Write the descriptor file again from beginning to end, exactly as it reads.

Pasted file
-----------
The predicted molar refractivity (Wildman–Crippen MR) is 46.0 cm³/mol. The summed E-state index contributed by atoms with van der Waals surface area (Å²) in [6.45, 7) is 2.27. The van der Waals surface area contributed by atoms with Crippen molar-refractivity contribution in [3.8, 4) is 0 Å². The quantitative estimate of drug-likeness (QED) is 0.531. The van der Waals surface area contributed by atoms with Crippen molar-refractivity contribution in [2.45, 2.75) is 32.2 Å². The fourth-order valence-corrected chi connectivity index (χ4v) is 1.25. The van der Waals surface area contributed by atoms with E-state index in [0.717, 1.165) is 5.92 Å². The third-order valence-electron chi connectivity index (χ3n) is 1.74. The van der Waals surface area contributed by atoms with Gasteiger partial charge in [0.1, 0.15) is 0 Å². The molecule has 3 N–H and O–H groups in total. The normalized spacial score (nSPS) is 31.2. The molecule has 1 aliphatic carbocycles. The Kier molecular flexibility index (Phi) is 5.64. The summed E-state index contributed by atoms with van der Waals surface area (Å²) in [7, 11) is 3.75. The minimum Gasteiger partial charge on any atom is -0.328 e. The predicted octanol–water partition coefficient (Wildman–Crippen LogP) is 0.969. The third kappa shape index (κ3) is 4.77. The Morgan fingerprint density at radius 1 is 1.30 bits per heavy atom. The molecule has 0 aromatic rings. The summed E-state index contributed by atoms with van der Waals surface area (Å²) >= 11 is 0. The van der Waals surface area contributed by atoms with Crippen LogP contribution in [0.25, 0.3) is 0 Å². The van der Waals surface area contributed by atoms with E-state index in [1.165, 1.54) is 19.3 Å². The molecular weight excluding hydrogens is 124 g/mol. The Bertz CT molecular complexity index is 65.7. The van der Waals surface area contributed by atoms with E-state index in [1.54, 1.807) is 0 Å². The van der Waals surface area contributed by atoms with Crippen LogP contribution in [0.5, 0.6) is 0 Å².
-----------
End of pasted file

The predicted molar refractivity (Wildman–Crippen MR) is 46.0 cm³/mol. The summed E-state index contributed by atoms with van der Waals surface area (Å²) in [6.45, 7) is 2.27. The van der Waals surface area contributed by atoms with Crippen molar-refractivity contribution in [3.8, 4) is 0 Å². The quantitative estimate of drug-likeness (QED) is 0.531. The van der Waals surface area contributed by atoms with Crippen molar-refractivity contribution in [2.45, 2.75) is 32.2 Å². The fourth-order valence-corrected chi connectivity index (χ4v) is 1.25. The van der Waals surface area contributed by atoms with E-state index in [0.717, 1.165) is 5.92 Å². The third-order valence-electron chi connectivity index (χ3n) is 1.74. The van der Waals surface area contributed by atoms with Gasteiger partial charge in [0.1, 0.15) is 0 Å². The molecule has 3 N–H and O–H groups in total. The normalized spacial score (nSPS) is 31.2. The molecule has 1 aliphatic carbocycles. The Kier molecular flexibility index (Phi) is 5.64. The summed E-state index contributed by atoms with van der Waals surface area (Å²) in [7, 11) is 3.75. The minimum Gasteiger partial charge on any atom is -0.328 e. The predicted octanol–water partition coefficient (Wildman–Crippen LogP) is 0.969. The third kappa shape index (κ3) is 4.77. The Morgan fingerprint density at radius 1 is 1.30 bits per heavy atom. The molecule has 0 aromatic rings. The summed E-state index contributed by atoms with van der Waals surface area (Å²) >= 11 is 0. The van der Waals surface area contributed by atoms with Crippen LogP contribution in [0.25, 0.3) is 0 Å². The van der Waals surface area contributed by atoms with E-state index in [1.165, 1.54) is 19.3 Å². The molecular weight excluding hydrogens is 124 g/mol. The Bertz CT molecular complexity index is 65.7. The van der Waals surface area contributed by atoms with E-state index in [1.54, 1.807) is 0 Å². The van der Waals surface area contributed by atoms with Crippen LogP contribution in [0.5, 0.6) is 0 Å².